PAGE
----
How to Value a Certificate of Deposit

Although a Certificate of Deposit (CD) is an federally-insured, generally short-term investment, many investors do not realize that the value of a CD can fluctuate. When you purchase a CD from a bank, the fluctuation in value can be represented as a penalty you pay for early redemption. With CDs issued by brokerage firms, outside market factors such as fluctuating interest rates can affect the price of a CD, as with any other investable security, such as a bond, that pays interest. While these fluctuations in value are generally small, they may play a significant role in your investment planning, particularly if you need to sell the CD before maturity.

Call your investment adviser or representative. Your financial services firm, particularly if it is a full-service firm, most likely has its own bond desk, where CDs and other interest-bearing securities are regularly traded. Generally, as an investor, you cannot contact a bond desk directly, so going through your financial adviser is your easiest way to get a live market price for your CD. Bear in mind that bond desks usually provide prices so that investors can make a transaction, rather than simply for informational purposes, so calling your adviser and/or the bond desk frequently just to get a market price is frowned upon.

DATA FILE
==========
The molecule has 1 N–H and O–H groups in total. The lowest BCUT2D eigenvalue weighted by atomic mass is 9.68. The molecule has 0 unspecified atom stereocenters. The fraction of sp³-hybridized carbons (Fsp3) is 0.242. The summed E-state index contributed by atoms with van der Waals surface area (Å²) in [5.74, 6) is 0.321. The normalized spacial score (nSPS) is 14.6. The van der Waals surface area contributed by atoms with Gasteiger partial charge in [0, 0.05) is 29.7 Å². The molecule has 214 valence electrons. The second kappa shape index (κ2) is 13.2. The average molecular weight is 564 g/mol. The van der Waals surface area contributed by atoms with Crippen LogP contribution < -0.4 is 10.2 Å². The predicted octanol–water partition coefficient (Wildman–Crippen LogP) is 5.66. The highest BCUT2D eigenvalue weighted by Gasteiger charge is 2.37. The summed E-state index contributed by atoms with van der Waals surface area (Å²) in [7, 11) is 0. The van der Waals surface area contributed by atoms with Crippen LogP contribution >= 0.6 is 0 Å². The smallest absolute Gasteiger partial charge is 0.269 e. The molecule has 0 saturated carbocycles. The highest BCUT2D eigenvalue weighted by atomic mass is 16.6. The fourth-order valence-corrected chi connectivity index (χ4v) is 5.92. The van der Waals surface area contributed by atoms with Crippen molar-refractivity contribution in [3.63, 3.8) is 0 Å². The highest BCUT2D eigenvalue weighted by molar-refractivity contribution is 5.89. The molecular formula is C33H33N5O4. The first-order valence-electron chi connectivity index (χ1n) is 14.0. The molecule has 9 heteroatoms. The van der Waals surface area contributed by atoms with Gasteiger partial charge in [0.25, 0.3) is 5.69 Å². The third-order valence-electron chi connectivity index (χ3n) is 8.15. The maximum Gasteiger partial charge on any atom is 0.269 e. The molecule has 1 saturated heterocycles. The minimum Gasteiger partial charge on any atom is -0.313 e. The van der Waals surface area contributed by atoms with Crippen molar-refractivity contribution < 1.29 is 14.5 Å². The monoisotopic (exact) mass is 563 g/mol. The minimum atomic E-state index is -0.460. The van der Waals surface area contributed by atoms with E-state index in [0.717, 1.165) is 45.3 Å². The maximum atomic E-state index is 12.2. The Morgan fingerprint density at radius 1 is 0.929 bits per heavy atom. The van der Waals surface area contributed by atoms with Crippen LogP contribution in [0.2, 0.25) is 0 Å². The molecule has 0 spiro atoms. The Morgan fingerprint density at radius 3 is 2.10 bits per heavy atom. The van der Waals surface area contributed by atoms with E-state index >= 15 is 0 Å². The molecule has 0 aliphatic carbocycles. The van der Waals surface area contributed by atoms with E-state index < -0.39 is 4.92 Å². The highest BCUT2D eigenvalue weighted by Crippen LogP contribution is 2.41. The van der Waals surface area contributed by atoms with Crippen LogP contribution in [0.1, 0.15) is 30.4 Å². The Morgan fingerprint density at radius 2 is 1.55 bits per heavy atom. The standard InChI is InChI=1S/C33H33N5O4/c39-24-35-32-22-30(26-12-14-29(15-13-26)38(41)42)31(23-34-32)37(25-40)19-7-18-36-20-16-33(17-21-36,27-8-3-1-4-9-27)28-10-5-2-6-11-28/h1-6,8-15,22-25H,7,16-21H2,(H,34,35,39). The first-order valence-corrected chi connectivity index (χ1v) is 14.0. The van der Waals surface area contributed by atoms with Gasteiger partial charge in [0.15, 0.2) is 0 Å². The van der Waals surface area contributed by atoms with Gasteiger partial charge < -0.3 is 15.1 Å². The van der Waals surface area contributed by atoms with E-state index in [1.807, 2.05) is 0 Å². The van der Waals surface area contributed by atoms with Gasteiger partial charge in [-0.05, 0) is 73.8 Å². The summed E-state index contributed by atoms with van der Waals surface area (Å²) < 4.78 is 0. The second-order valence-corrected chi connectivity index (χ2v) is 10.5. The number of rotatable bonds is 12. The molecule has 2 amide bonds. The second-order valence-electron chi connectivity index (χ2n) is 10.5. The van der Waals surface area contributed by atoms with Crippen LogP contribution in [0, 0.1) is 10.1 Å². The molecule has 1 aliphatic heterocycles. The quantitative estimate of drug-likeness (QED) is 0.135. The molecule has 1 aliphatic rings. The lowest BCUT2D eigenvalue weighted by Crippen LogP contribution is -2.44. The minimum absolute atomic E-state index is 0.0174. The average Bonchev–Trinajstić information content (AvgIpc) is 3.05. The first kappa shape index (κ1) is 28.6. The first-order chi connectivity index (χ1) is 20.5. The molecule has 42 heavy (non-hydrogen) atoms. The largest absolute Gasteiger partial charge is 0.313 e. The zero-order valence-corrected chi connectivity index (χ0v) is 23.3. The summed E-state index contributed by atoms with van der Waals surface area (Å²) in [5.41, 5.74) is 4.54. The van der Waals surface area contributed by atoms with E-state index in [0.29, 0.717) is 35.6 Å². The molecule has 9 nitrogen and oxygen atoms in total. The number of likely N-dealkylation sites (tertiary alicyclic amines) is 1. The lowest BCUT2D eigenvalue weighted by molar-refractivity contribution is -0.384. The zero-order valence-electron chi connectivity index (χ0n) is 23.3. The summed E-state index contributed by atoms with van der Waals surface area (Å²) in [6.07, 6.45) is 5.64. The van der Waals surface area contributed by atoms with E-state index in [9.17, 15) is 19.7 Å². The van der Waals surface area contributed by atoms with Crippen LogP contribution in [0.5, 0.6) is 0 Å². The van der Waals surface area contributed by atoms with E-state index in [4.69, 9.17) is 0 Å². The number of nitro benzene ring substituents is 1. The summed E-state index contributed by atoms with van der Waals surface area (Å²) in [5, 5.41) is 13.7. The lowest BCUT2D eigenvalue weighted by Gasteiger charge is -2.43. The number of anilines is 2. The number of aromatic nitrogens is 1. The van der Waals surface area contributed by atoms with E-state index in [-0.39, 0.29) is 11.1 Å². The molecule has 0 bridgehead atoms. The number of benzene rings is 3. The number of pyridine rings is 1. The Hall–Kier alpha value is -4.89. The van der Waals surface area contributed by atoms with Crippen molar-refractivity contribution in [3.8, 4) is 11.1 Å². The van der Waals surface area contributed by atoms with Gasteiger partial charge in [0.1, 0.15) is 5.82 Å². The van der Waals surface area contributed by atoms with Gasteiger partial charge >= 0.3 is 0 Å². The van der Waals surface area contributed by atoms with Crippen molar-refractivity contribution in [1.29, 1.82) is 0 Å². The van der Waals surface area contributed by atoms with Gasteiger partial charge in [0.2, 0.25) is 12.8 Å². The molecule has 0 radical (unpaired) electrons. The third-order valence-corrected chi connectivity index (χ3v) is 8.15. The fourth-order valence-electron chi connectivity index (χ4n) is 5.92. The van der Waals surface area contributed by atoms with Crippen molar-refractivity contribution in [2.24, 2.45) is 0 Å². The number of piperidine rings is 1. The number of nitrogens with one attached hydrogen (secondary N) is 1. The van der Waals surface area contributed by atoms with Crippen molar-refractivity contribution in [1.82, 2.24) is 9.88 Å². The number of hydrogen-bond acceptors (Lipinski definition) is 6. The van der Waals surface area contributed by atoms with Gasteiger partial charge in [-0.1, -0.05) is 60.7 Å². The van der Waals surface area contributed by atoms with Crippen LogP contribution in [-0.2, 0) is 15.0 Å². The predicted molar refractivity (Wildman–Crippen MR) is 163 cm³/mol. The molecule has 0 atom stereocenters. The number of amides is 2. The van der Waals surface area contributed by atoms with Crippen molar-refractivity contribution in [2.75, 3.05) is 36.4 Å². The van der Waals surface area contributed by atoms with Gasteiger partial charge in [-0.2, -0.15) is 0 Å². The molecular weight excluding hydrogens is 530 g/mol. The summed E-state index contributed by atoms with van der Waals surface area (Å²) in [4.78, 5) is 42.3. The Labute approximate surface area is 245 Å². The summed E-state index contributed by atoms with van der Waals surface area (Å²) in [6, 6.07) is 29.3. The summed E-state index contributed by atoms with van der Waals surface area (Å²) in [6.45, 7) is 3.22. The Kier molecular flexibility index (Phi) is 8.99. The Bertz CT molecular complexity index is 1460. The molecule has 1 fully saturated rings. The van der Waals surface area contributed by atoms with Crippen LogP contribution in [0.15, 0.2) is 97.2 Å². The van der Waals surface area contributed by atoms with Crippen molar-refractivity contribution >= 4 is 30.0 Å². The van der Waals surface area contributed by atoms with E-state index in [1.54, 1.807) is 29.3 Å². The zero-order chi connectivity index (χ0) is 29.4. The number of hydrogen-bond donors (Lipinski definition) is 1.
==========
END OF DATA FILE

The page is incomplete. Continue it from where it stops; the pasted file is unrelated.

Speak with your banker. If you purchased your CD from a bank, your banker will most likely tell you that the current value of your CD is the amount you paid for it. However, if you sell a CD before it matures, you will most likely face an early redemption penalty. Ask your banker exactly what this penalty will be and if it varies depending on when you redeem your CD. If you subtract the amount of the penalty from the amount that you paid for the CD, you can calculate a current value for your CD.

Check your account statement. Although it will not be a live market price, if you own a CD with a brokerage house, the price should be listed on your statement at least monthly. As CD prices do not fluctuate as much as other securities such as stocks, the price on your monthly statement can at least be a guide as to the approximate current market value of your CD. For CDs held at a bank, monthly statements often list the purchase price as the current value, and you will have to subtract the penalty for early withdrawal to determine a market value if you were to sell the CD the same day.